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Project Time! My Keyboard IC Pro chip arrived today!

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It’s project time! The keyboard Pro chip I ordered for my IIc arrived today! After I get it installed, I will have a fully functioning keyboard on my IIc!

 

I am so excited to get this project on its way.

 

Wish me luck! Based on the research I’ve done (and from all the great responses I received on the subject, from the good people here), replacing the chip will fix my issue with the keyboard not working.

 

I love my IIe, but imho - nothing beats the sleek, compact design of the IIc. I plan on making the IIc my main Apple II computer, due to the limited space in my game room area. 

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Posted (edited)

I have a question — after desoldering the bad Keyboard Decoder Chip from the motherboard, the trace underneath the chip lifted off the board. I don’t understand why. The trace was beneath the chip, not outside around the chip.

I didn’t leave the solder iron too long on the board either, so does anyone know what caused this to happen?

 

The trace came up with the chip. Could it have been age? Maybe from the chip malfunctioning and overheating? Regardless, I ordered some wire from Amazon, so I can bridge the damaged trace line.

 

Boy, this chip replacement has turned into quite the adventure! 

Edited by ColecoGamer

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Posted (edited)

Not seeing the board it is hard to say but, "Trace came up with the chip" says to me that there was still a bit of solder there.  In future,  I would let the board and chip fully cool, then try to wiggle each pin in it's hole.  If it doesn't wiggle freely there is more to be done.

 

"Didn't leave the solder iron too long on the board" says to me that you don't have a temperature controlled vacuum desoldering station. If you do a lot of desoldering, bite the bullet and buy a desoldering station. They make life much easier.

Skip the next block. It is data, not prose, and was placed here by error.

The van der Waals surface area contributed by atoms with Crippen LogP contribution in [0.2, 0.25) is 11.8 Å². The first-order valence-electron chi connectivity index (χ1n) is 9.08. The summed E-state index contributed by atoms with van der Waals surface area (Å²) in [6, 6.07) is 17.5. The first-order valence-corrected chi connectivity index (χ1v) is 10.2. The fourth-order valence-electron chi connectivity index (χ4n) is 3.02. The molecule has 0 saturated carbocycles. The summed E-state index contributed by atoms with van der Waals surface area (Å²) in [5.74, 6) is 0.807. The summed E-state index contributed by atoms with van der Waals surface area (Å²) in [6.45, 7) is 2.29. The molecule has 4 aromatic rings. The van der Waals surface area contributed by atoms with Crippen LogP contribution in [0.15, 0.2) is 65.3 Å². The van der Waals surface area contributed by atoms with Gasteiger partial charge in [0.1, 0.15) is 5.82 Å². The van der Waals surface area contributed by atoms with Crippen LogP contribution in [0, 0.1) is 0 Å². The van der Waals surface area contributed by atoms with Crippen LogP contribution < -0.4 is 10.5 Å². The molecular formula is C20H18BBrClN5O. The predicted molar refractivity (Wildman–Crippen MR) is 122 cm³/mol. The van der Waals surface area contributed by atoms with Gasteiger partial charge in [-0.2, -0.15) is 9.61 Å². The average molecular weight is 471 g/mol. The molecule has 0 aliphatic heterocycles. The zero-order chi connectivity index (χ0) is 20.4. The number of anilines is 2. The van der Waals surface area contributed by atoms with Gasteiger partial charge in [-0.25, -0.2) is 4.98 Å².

Even so, things happen.  Perhaps the copper didn't have good adhesion to the substrate.

 

All you can do now is patch the trace (or run a jumper wire).

 

Good luck.  The IIc is a great computer. :)

Edited by SIO2
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1 hour ago, SIO2 said:

Not seeing the board it is hard to say but, "Trace came up with the chip" says to me that there was still a bit of solder there.  In future,  I would let the board and chip fully cool, then try to wiggle each pin in it's hole.  If it doesn't wiggle freely there is more to be done.

 

"Didn't leave the solder iron too long on the board" says to me that you don't have a temperature controlled vacuum desoldering station. If you do a lot of desoldering, bite the bullet and buy a desoldering station. They make life much easier.

 

Even so, things happen.  Perhaps the copper didn't have good adhesion to the substrate.

 

All you can do now is patch the trace (or run a jumper wire).

 

Good luck.  The IIc is a great computer. :)

Thank you, I really appreciate the response. I agree with purchasing a desoldering station. 
 

The soldering iron comment was to say that I didn’t burn the board by misuse of the iron (thus overheating the area where the trace was located), but I agree with what you said completely. Clearly that one pin wasn’t fully desoldered for that trace to lift off the board. 


I plan on jumping the trace with the wire I ordered from Amazon. It’s situations like these that make me miss Radio Shack.

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Posted (edited)
On 3/27/2022 at 2:59 PM, SIO2 said:

Not seeing the board it is hard to say but, "Trace came up with the chip" says to me that there was still a bit of solder there.  In future,  I would let the board and chip fully cool, then try to wiggle each pin in it's hole.  If it doesn't wiggle freely there is more to be done.

 

"Didn't leave the solder iron too long on the board" says to me that you don't have a temperature controlled vacuum desoldering station. If you do a lot of desoldering, bite the bullet and buy a desoldering station. They make life much easier.

 

Even so, things happen.  Perhaps the copper didn't have good adhesion to the substrate.

 

All you can do now is patch the trace (or run a jumper wire).

 

Good luck.  The IIc is a great computer. :)

Old printed circuit boards can be delicate.

I have temperature controlled equipment, vacuum desoldering tools, and various fluxes to make desoldering old circuit boards easier.

Even with the utmost care, traces and pads can lift off of a board.

I've worked on boards that if you looked at them sideways the trace would lift off.

Edited by Baldrick
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Posted (edited)

On second thought (and on closer inspection), I’m not sure if this a lifted trace or something else?

 

Any input on this will be greatly appreciated!

 

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Edit: You can clearly see damage to the board from a prior user. I’m wondering if the Keyboard chip hadn’t been replaced prior to me removing it from the board.

Edited by ColecoGamer

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Posted (edited)

If this is a lifted trace, any idea where it would connect on the board? I have looked for schematics online, but all I keep finding are schematics to the Apple II or IIe.

Edited by ColecoGamer

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I did notice that the three traces (seen on the far right of the photo) may have to possibly be repaired too. 

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